Get enough sleep
Sufficient sleep is crucial for general wellbeing, but depriving yourself of sleep can disrupt the communication between our gut and brain.
Ms Travers said: “The bacteria in the gut directly communicate with the central nervous system and disrupted sleep can affect the levels of bacteria in the gut.”
Lack of sleep releases the stress hormone, cortisol, which plays a role in intestinal permeability issues, according to Henry Ford Health.
This can be known as a “leaky gut”, which describes the process of food and toxins filtering through to your intestine into the bloodstream.
Ryan Barish, M.D told Henry Ford Health: “This can lead to a host of issues including bloating, inflammation, stomach pains, food sensitivities, and changes to the gut microbiome.”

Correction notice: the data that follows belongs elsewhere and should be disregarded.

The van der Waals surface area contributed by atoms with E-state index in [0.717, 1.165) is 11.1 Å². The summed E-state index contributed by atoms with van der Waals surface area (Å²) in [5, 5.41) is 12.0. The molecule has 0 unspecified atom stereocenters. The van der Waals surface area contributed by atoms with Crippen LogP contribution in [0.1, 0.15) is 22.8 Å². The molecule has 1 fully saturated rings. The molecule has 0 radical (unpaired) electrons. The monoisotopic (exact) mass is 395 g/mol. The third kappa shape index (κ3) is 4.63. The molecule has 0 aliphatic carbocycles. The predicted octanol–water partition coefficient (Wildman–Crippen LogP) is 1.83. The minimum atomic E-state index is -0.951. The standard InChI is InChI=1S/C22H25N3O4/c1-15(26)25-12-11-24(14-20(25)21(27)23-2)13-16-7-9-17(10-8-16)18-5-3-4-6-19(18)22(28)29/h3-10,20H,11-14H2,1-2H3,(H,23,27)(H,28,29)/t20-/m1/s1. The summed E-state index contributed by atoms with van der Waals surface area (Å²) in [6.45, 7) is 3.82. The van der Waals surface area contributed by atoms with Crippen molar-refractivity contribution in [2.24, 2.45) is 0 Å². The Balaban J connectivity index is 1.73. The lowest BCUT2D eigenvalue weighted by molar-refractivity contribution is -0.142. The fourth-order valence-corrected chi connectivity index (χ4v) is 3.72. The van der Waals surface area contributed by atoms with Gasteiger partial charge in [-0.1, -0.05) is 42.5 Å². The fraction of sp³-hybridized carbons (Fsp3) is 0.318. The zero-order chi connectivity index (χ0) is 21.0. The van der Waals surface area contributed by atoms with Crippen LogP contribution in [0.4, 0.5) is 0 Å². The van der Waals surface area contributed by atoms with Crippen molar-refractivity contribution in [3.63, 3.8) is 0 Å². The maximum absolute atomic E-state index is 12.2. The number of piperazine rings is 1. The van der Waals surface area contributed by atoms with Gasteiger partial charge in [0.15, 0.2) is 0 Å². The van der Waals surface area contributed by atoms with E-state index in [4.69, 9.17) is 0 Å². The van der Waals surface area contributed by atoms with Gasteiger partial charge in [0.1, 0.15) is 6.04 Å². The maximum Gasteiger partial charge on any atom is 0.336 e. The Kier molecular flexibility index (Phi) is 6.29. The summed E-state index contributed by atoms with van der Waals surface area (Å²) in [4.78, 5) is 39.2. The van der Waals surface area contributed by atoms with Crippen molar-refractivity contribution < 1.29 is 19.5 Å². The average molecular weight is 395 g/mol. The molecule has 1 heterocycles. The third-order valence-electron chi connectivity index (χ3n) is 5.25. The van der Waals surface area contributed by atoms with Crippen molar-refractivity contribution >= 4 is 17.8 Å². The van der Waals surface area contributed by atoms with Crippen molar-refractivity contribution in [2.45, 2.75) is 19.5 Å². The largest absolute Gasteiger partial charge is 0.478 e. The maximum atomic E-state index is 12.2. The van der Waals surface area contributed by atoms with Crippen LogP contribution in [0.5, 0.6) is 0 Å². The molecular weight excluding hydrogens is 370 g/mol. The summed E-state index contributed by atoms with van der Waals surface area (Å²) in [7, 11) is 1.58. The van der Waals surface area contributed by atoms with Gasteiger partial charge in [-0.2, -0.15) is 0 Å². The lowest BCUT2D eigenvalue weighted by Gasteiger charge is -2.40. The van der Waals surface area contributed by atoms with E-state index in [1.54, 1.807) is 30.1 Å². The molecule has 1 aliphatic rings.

Ideally, adults should get between seven to nine hours of sleep a night, according to the NHS website.
Get into nature
According to Ms Travers, spending more time outdoors also bears a vast influence on gut bacteria.
She said: “Microscopic airborne particles are colonised by a variety of bacteria that make their way into us via the air we breathe.
“One of my favourite ways to take advantage of the outdoors is by gardening, as science shows that exposure to green spaces and outdoor sunlight, including our own gardens, has proved successful at improving mental wellbeing, reducing depression and anxiety symptoms, while also having a positive effect on stress reduction.”